By Chris Lotsbom 
(c) 2011 Race Results Weekly, all rights reserved

June 22, 2012

BOSTON, MA -- Come late Sunday morning, after the B.A.A. 10-K has been completed, Kim Smith and Sam Chelanga hope to be atop the B.A.A. Distance Medley standings. If the two are in first place, they will be that much closer to a check for $100,000, the prize given to the male and female with the lowest cumulative time after the three race series -- consisting of the B.A.A. 5-K, B.A.A. 10-K, and B.A.A. Half-Marathon -- has ended.

After finishing second and third, respectively, at April's B.A.A. 5-K, Chelanga leads the men's category while Smith trails Aheza Kiros by only five seconds in the women's standings. Both are eager to get back to the roads and vie for the inaugural title.

"I think the Distance Medley is a special event," said Chelanga, a 27-year-old member of the Nike Oregon Track Club.  Smith, a Reebok-sponsored athlete who will compete for New Zealand in the marathon at the London Olympics, agrees, saying that the event's range of distances play into her favor.

"You have to be a pretty versatile athlete Ėand consistentĖ to win the overall prize.  I think Iím pretty versatile. I can run pretty well from 5-K to the half-marathon. Hopefully it will go well on Sunday and I can be right up there to be in that hunt for that prize," she said.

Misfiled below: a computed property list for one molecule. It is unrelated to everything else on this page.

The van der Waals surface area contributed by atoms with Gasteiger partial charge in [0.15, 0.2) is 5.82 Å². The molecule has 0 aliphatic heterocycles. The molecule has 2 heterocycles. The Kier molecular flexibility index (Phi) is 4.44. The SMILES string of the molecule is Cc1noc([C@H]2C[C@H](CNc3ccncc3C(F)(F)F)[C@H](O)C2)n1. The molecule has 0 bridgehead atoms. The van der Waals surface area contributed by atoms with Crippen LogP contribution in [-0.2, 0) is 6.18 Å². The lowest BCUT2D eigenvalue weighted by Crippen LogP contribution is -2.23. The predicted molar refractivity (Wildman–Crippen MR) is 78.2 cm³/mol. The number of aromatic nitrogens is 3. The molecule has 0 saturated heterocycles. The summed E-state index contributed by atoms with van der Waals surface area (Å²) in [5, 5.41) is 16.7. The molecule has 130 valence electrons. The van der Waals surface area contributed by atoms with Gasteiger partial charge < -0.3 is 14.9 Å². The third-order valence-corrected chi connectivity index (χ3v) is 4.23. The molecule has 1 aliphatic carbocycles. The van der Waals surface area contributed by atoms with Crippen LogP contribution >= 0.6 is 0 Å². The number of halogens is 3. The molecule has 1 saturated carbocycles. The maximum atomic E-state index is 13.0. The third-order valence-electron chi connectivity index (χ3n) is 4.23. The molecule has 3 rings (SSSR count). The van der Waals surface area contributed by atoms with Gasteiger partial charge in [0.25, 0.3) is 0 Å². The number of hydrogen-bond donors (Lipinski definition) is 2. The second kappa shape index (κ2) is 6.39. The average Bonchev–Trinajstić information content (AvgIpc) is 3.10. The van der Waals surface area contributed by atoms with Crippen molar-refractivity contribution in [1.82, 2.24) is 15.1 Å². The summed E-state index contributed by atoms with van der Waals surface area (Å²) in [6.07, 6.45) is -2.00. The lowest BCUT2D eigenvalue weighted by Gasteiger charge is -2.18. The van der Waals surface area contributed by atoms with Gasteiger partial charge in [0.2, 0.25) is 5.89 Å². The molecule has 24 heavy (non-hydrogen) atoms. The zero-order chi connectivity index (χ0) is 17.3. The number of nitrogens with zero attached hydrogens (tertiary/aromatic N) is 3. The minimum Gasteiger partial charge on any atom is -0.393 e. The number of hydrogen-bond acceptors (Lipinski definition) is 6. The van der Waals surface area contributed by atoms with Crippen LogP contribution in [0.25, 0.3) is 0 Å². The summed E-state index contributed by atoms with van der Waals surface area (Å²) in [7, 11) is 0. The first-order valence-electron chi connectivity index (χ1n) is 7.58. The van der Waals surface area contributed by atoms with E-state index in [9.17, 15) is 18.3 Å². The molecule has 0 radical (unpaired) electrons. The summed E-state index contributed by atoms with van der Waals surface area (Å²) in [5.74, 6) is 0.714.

Although Smith is trailing Kiros in the standings, she thinks if all goes well Sunday, she should be in good contention come October's B.A.A. Half-Marathon.

"I think as the distances go up, itís definitely going to be to my advantage. I just definitely feel more comfortable over the longer distances," she said. Smith is the New Zealand national record holder in the half-marathon.

Whenever Chelanga speaks of the B.A.A. Distance Medley, his voice rises in excitement. Whether it is because his family has ties here (Chelanga's brother Joshua finished third in the 2001 Boston Marathon), his wife Marybeth is from the area, or because he began his professional career here at last year's B.A.A. 10-K, Chelanga is looking far beyond the $100,000 first prize.

"I know people see the $100,000 in it," said Chelanga in an exclusive interview with Race Results Weekly moments after Friday morning's conference call had concluded. "But it is more than that. It is always fun to just come back here. It still is a dream and it is getting better and better."

The talk of the money is just a cherry on top. Asked what he would do with the money, though, Chelanga ponders momentarily.

"God willing, if I win 100 grand Ė I just got married, Iím young and Iím going to have a family. So Iím going to save it for my child. Iím going to put it for education or something," he said, drawing a smile from his wife who was sitting by his side.

On Sunday, neither Chelanga nor Smith will just be focusing on the B.A.A. Distance Medley race within the actual B.A.A. 10-K. They vow to compete for the B.A.A. 10-K title itself.

"Itís just going to come down to running smart and patiently, because at the end of the day, you never know what to expect in any race. Iím taking it steady, and Iím just going to make sure that I do what I can to make sure that Iím in a good position," said Chelanga.


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